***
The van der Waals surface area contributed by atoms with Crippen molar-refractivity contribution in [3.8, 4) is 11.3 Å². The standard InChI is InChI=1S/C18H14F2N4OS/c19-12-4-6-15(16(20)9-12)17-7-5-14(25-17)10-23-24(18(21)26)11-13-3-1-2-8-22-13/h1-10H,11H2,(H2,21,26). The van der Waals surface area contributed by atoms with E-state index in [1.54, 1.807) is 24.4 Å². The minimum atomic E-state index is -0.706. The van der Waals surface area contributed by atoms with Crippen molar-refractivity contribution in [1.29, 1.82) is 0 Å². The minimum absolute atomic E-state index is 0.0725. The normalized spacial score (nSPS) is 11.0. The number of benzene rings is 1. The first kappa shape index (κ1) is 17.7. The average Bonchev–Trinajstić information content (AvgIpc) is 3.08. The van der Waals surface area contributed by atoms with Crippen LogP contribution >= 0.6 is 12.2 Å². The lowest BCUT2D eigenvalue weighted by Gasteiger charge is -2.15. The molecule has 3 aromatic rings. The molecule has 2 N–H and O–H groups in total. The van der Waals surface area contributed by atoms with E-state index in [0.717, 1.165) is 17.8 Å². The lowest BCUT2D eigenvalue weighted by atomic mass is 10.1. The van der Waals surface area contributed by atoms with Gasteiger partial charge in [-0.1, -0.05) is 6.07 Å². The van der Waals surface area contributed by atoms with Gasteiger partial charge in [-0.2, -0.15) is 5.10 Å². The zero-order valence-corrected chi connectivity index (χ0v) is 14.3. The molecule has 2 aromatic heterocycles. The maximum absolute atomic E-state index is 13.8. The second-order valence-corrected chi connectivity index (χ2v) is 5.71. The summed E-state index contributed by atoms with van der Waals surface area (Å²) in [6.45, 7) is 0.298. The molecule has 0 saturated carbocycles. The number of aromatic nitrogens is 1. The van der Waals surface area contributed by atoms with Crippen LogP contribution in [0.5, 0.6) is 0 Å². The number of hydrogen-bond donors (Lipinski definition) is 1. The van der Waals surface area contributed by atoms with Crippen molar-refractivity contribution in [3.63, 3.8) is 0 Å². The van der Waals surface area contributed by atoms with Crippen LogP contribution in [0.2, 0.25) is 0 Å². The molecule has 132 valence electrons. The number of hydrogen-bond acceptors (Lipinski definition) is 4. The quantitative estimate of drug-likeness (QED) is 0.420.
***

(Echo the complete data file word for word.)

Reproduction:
The van der Waals surface area contributed by atoms with Crippen molar-refractivity contribution in [3.8, 4) is 11.3 Å². The standard InChI is InChI=1S/C18H14F2N4OS/c19-12-4-6-15(16(20)9-12)17-7-5-14(25-17)10-23-24(18(21)26)11-13-3-1-2-8-22-13/h1-10H,11H2,(H2,21,26). The van der Waals surface area contributed by atoms with E-state index in [1.54, 1.807) is 24.4 Å². The minimum atomic E-state index is -0.706. The van der Waals surface area contributed by atoms with Crippen molar-refractivity contribution in [1.29, 1.82) is 0 Å². The minimum absolute atomic E-state index is 0.0725. The normalized spacial score (nSPS) is 11.0. The number of benzene rings is 1. The first kappa shape index (κ1) is 17.7. The average Bonchev–Trinajstić information content (AvgIpc) is 3.08. The van der Waals surface area contributed by atoms with Crippen LogP contribution >= 0.6 is 12.2 Å². The lowest BCUT2D eigenvalue weighted by Gasteiger charge is -2.15. The molecule has 3 aromatic rings. The molecule has 2 N–H and O–H groups in total. The van der Waals surface area contributed by atoms with E-state index in [0.717, 1.165) is 17.8 Å². The lowest BCUT2D eigenvalue weighted by atomic mass is 10.1. The van der Waals surface area contributed by atoms with Gasteiger partial charge in [-0.1, -0.05) is 6.07 Å². The van der Waals surface area contributed by atoms with Gasteiger partial charge in [-0.2, -0.15) is 5.10 Å². The zero-order valence-corrected chi connectivity index (χ0v) is 14.3. The molecule has 2 aromatic heterocycles. The maximum absolute atomic E-state index is 13.8. The second-order valence-corrected chi connectivity index (χ2v) is 5.71. The summed E-state index contributed by atoms with van der Waals surface area (Å²) in [6.45, 7) is 0.298. The molecule has 0 saturated carbocycles. The number of aromatic nitrogens is 1. The van der Waals surface area contributed by atoms with Crippen LogP contribution in [0.5, 0.6) is 0 Å². The number of hydrogen-bond donors (Lipinski definition) is 1. The van der Waals surface area contributed by atoms with Crippen molar-refractivity contribution in [3.63, 3.8) is 0 Å². The van der Waals surface area contributed by atoms with Crippen LogP contribution in [0.2, 0.25) is 0 Å². The molecule has 132 valence electrons. The number of hydrogen-bond acceptors (Lipinski definition) is 4. The quantitative estimate of drug-likeness (QED) is 0.420.